Behind The Bib: The Blue Ginger

At 22-years-old, one of Singapore's oldest Peranakan restaurants has seen the best and worst of times, including a cultural renaissance that marked a turning point.
The Blue Ginger
97 Tanjong Pagar Road
6222 3928

Peranakan culture has been experiencing a revival in recent years – its food is now celebrated and highlighted as part of a uniquely Singaporean heritage. That hasn’t always been the case – especially not 22 years ago.

Just ask Susan Teo, director of Bib Gourmand recipient The Blue Ginger. The restaurant opened in 1995 and has not only seen the Tanjong Pagar area around it blossom but also experienced the turning point where Peranakan culture moved from the background and into the limelight.

“Things were very different. You can’t really get a place where you can go to for Peranakan food of good quality and good service. It was more homely with small little eateries,” she says on the restaurant scene back then. “So we thought, why not bring this culture to the masses and introduce them to Peranakan food which has been kept in the background for a long time?”

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The interiors of The Blue Ginger
The interiors of The Blue Ginger
Overcoming Challenges
Reception in the early days was lukewarm as there wasn’t much awareness for the cuisine.

“Peranakan food is perceived to be very close to Malay food, and you can get Malay food everywhere,” says Teo. “So the diner would ask, ‘why should I pay for such food when I can get it for much cheaper elsewhere?”

Indeed, as Peranakan food is the result of a merger of Chinese and Malay food traditions, many techniques (the making of rempah, long braising) are the same. Some Malay and Indonesian dishes are also adapted into the Peranakan household.

Even so, there’s a fine difference especially in the palate for those who grew up eating Peranakan food. “It’s closely related but of course, the main difference is the use of pork,” explains Teo. “Some of the dishes are also not cooked in the same way. Indonesian and local rendang is dry, and ours has a little more sauce. The ingredients and the techniques are the same but the measurements are slightly different.”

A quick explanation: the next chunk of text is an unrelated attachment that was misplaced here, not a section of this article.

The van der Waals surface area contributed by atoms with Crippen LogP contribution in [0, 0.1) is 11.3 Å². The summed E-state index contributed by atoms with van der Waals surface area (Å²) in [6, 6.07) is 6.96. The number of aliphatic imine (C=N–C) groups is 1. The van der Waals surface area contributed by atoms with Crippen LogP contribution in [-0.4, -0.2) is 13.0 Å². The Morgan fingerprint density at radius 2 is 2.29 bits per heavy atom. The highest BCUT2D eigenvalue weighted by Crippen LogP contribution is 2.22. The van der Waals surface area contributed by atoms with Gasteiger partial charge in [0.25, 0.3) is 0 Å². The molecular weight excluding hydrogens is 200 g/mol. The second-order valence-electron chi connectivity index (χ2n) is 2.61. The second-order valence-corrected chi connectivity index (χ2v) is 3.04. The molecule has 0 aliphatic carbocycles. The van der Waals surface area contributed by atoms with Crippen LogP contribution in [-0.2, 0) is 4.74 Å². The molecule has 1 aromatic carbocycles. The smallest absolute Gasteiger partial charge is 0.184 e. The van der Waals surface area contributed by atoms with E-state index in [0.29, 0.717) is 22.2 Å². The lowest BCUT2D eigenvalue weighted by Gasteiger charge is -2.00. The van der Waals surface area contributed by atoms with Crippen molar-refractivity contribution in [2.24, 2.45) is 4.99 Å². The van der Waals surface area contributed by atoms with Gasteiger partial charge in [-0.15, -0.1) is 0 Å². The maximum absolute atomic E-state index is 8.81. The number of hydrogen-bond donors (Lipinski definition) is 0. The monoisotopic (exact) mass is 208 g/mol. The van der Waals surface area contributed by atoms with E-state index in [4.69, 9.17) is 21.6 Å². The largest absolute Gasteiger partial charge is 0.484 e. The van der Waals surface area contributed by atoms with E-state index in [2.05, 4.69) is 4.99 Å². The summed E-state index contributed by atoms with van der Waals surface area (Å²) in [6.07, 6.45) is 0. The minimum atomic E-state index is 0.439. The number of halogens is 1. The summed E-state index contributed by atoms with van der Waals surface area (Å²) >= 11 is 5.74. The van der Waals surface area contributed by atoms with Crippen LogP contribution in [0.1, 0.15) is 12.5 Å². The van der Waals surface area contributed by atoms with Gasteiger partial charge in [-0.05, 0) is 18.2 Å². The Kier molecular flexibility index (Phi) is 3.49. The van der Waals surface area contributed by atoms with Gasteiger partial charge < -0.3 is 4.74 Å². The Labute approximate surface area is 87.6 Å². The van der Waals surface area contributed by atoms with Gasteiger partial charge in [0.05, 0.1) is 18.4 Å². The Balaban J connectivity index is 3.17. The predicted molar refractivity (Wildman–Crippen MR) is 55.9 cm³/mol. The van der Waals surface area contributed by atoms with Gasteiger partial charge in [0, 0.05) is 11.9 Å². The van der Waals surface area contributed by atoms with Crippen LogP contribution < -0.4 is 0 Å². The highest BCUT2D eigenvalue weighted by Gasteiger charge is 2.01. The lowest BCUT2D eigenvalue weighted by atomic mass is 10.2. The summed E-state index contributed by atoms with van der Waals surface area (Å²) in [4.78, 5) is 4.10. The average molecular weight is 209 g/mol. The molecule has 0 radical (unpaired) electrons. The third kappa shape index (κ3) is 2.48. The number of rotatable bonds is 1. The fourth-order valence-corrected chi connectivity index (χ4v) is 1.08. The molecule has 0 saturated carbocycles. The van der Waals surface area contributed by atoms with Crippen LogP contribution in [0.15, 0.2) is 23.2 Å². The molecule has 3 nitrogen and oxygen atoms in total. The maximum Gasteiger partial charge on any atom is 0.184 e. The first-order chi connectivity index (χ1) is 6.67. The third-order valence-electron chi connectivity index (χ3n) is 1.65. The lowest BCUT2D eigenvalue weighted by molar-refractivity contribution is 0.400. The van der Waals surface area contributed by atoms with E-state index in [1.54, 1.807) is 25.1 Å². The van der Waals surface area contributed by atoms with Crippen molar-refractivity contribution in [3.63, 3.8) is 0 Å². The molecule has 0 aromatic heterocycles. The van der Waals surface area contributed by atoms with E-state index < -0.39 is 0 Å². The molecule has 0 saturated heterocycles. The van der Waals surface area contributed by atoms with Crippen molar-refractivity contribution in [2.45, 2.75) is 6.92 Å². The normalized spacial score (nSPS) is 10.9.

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The Turning Point
To get around the issue and educate diners, the staff go to great lengths to explain the entire history and food culture of the Peranakan community. The restaurant also regularly puts out marketing materials.

The turning point came a little over a decade ago when ‘The Little Nyonya’, a critically acclaimed televised series went on air. It exposed the masses to Peranakan culture by detailing the life of an extended Peranakan family over three generations.

Business boomed as local diners began to take an interest in the cuisine. The Blue Ginger also began to see a marked increase in tourists as the series was exported across Asia.

“It brought about awareness, from China to Thailand, Taiwan, Korea and all. They also came thanks to the foreign media and inflight magazines who wanted to write about the culture,” says Teo.

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What To Order
But promotional materials and a cultural renaissance isn’t worth much if the food is lacklustre. Key to the restaurant’s success is in keeping to the original recipe which they set out to cook those 22 years ago. These were provided by a retired school teacher, homemaker and proud Peranakan named Vivian Seet.

“She helped us to fine tune the recipe, guide the chefs and even till today she periodically comes in to have a taste to make sure the quality is not altered.”

The chefs are also mindful to cook in limited quantities. “We don’t make too much in one go because we don’t want to deviate from the original recipe,” says Teo. “So we cook often and when the amounts run low, we make another batch.”

Several dishes are especially popular. One such is the bakwan kepiting – meatballs made of crab, minced pork and bamboo shoots served in a soul-warming pork-based clear broth.

Another is well-known Peranakan classic, kueh pie tee where rice pie tee shells are stuffed with turnip, bamboo shoots, prawns, cilantro and chilli cuka.

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The assam gulai or fish in a spicy stew made sour with tamarind is another favourite. In essence, it’s the same dish as assam fish but the recipe at The Blue Ginger calls for the addition of ginger flowers which brightens up the dish with a citrusy-floral note.

But Peranakan cuisine serves up a specific challenge: not many dishes can be cooked ala minute. “You can cook assam gulai this way but certain things like rendang and babi pong tay you can’t,” says Teo.

“The pong tay itself is cooked overnight and then stewed again before serving. Otherwise, the ingredients itself are quite simple; trotter, shoulder and pork belly with tau cheo, shallots, garlic, five spice powder.”

“I hope they’ll be able to have a memorable taste of the culture and food,” says Teo on the experience she’d like visitors to experience. “ I’d like [guests] to feel like they miss it and want to come back to eat it again.”

Recommended reading: View all Behind The Bib stories here.
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